Paul says that those who believe are the spiritual offspring of Abraham, whether or not they bear the physical mark of Judaism. In fact, the whole point is that the two ideas are almost unrelated, as there are thousands upon thousands of people (millions, actually) who bear the mark of some sort of faith, but do not have that faith. Jews who did not trust in the Messiah, as Abraham did, but only had the mark of circumcision, were just as lost as the millions today who have been baptized (or circumcised, or both) but have no relationship with the God who chose that sign. Not all Jews were saved, and not all members of churches today are saved… even if the church they attend is faithfully preaching the Gospel. It completely depends upon the individual: do you or do you not place your dependence on Jesus’ finished work—his shed blood—at the Cross?

If someone attends a church that does NOT faithfully preach the Gospel, it just means it is less likely that the person is saved…but not impossible; they may have heard the good news elsewhere, and may already have personally placed their faith in God to save them via the shed blood of Christ. One by one, God saves those who believe…not those who attend a particular church or wear a certain kind of clothing, give money, were born of a certain family, etc. He saves them one by one, by Grace, through Faith alone.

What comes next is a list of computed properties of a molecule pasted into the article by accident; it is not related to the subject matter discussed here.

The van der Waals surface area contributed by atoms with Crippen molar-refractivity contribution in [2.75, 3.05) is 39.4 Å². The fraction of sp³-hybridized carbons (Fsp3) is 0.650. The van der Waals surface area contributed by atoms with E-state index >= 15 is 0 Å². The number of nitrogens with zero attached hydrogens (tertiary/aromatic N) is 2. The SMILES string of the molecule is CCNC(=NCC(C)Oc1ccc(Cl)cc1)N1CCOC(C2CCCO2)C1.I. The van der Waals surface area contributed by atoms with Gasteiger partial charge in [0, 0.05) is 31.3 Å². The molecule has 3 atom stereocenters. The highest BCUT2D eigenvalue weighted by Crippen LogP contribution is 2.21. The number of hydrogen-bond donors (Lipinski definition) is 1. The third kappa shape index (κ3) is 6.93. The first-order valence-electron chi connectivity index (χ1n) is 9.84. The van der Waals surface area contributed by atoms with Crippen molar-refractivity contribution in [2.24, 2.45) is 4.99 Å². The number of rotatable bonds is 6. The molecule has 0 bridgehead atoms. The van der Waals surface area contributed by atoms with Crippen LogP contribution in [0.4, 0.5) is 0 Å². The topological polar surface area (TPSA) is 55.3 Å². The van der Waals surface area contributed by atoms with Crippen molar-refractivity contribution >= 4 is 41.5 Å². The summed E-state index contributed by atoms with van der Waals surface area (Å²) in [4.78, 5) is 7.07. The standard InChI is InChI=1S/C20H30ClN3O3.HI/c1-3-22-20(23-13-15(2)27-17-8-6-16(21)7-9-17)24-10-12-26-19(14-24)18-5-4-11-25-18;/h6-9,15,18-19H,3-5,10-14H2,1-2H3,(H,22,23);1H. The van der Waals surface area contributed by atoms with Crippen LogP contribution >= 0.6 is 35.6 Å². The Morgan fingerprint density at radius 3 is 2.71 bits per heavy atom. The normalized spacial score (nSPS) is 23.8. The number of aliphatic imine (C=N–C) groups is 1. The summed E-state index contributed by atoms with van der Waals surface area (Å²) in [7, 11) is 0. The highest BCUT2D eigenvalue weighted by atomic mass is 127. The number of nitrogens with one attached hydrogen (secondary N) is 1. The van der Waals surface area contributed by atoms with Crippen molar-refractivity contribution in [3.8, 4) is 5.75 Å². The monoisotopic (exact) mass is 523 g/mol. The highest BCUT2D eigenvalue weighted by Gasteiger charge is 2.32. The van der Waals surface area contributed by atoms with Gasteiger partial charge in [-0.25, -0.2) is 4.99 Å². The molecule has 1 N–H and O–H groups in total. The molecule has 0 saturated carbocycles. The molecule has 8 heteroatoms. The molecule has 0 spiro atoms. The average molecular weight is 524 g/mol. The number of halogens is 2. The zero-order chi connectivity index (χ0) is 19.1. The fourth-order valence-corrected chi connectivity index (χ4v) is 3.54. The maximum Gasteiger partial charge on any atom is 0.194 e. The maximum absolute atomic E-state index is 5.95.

But a real believer has literally been born again, and has a new Father and a New Nature. A baby Christian is hungry for the Word of God; the milk of God’s word. So a genuine believer will not remain comfortably in a church where God’s Word is not taught. He or she will increasingly grow hungry and dissatisfied in the absence of sound teaching from the Word of God.

14 For if they which are of the law be heirs, faith is made void, and the promise made of none effect:

15 Because the law worketh wrath: for where no law is, there is no transgression.

16 Therefore it is of faith, that it might be by grace; to the end the promise might be sure to all the seed; not to that only which is of the law, but to that also which is of the faith of Abraham; who is the father of us all,